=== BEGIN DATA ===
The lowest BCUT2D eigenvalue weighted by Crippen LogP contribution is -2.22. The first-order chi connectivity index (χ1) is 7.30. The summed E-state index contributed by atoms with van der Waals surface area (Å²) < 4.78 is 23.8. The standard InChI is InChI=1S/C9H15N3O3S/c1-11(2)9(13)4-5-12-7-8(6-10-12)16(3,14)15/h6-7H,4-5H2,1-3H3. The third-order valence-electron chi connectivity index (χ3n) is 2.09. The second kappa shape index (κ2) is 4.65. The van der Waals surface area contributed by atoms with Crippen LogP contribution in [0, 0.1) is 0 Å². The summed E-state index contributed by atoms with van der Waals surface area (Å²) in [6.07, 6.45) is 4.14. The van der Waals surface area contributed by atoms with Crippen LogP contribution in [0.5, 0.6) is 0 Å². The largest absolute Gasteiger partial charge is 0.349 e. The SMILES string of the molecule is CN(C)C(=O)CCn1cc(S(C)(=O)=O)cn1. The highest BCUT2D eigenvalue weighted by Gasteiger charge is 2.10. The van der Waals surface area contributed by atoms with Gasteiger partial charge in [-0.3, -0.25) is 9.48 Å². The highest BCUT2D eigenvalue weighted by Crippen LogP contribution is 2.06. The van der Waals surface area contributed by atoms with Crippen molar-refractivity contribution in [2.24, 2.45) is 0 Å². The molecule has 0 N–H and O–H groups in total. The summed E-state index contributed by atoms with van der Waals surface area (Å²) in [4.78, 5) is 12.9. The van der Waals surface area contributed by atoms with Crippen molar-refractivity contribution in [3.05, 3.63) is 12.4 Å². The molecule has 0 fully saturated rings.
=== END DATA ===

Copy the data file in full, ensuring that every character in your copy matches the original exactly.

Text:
The lowest BCUT2D eigenvalue weighted by Crippen LogP contribution is -2.22. The first-order chi connectivity index (χ1) is 7.30. The summed E-state index contributed by atoms with van der Waals surface area (Å²) < 4.78 is 23.8. The standard InChI is InChI=1S/C9H15N3O3S/c1-11(2)9(13)4-5-12-7-8(6-10-12)16(3,14)15/h6-7H,4-5H2,1-3H3. The third-order valence-electron chi connectivity index (χ3n) is 2.09. The second kappa shape index (κ2) is 4.65. The van der Waals surface area contributed by atoms with Crippen LogP contribution in [0, 0.1) is 0 Å². The summed E-state index contributed by atoms with van der Waals surface area (Å²) in [6.07, 6.45) is 4.14. The van der Waals surface area contributed by atoms with Crippen LogP contribution in [0.5, 0.6) is 0 Å². The largest absolute Gasteiger partial charge is 0.349 e. The SMILES string of the molecule is CN(C)C(=O)CCn1cc(S(C)(=O)=O)cn1. The highest BCUT2D eigenvalue weighted by Gasteiger charge is 2.10. The van der Waals surface area contributed by atoms with Gasteiger partial charge in [-0.3, -0.25) is 9.48 Å². The highest BCUT2D eigenvalue weighted by Crippen LogP contribution is 2.06. The van der Waals surface area contributed by atoms with Crippen molar-refractivity contribution in [2.24, 2.45) is 0 Å². The molecule has 0 N–H and O–H groups in total. The summed E-state index contributed by atoms with van der Waals surface area (Å²) in [4.78, 5) is 12.9. The van der Waals surface area contributed by atoms with Crippen molar-refractivity contribution in [3.05, 3.63) is 12.4 Å². The molecule has 0 fully saturated rings.